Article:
This is basically the approach that Handel took in 1706. The variations themselves provided an opportunity for the display of virtuosity and tended to follow a progression of becoming more and more elaborate. (In the final movement of Johann Sebastian Bach’s BWV 1004 solo violin partita in D minor, perhaps the best-known chaconne to most audiences, that simple-to-complex progression takes place three times, first in D minor, then in D major, and finally back to D minor.) In many ways Handel’s chaconne serves as an introduction to the theme-and-variations technique that would be explored later in the eighteenth century by composer’s such as Wolfgang Amadeus Mozart. Indeed, listening to Cahill play Handel on a piano (rather than a “period” instrument), one could almost imagine how this music defined a path to the keyboard music that Mozart would subsequently write.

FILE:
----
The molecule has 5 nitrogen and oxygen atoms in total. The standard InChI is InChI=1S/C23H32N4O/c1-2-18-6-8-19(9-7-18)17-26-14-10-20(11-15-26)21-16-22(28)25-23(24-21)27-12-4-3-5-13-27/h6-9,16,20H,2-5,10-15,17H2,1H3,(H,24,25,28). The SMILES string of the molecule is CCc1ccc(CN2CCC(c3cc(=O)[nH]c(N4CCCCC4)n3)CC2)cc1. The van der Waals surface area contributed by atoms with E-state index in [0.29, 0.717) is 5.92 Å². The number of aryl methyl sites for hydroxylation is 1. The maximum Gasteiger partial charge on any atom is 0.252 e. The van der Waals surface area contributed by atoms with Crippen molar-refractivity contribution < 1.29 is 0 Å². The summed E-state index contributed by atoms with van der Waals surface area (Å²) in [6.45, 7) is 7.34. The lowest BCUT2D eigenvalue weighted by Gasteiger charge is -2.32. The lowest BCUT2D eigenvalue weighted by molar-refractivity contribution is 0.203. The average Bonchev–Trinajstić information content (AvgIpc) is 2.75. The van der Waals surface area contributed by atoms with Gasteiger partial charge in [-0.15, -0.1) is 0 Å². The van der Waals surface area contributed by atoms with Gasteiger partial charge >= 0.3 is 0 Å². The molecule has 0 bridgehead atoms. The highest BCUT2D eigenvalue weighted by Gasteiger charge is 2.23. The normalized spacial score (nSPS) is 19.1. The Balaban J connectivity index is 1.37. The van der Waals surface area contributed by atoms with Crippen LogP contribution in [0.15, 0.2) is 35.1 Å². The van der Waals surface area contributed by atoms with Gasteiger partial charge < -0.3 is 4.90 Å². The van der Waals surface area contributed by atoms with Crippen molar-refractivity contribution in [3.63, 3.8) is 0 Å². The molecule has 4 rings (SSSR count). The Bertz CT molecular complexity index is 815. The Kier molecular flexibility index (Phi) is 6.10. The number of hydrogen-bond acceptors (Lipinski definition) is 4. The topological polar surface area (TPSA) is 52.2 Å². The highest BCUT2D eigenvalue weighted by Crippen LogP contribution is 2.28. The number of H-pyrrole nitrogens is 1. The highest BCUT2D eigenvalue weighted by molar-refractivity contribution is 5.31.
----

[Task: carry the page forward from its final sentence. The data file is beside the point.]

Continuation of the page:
Approaching that music as a path to Clay, on the other hand, is quite another matter. It is worth appreciating that Clay’s title is a pun. On the one hand it states flat-out that the repetitive structure of the chaconne is still with us. Indeed, the form is still with Clay himself, who explored it in at least two previous works, “La Folia,” which he composed for MUSA to perform in the Young Performers Festival of the 2014 Berkeley Festival & Exposition, and “Providence,” included in the Teleformation program prepared by the Guerrilla Composers Guild and performed at the Center for New Music almost exactly two years ago. In this case the repetitions were provided by a tape on a “period” cassette player with elaborations provided by parts for viola and cello.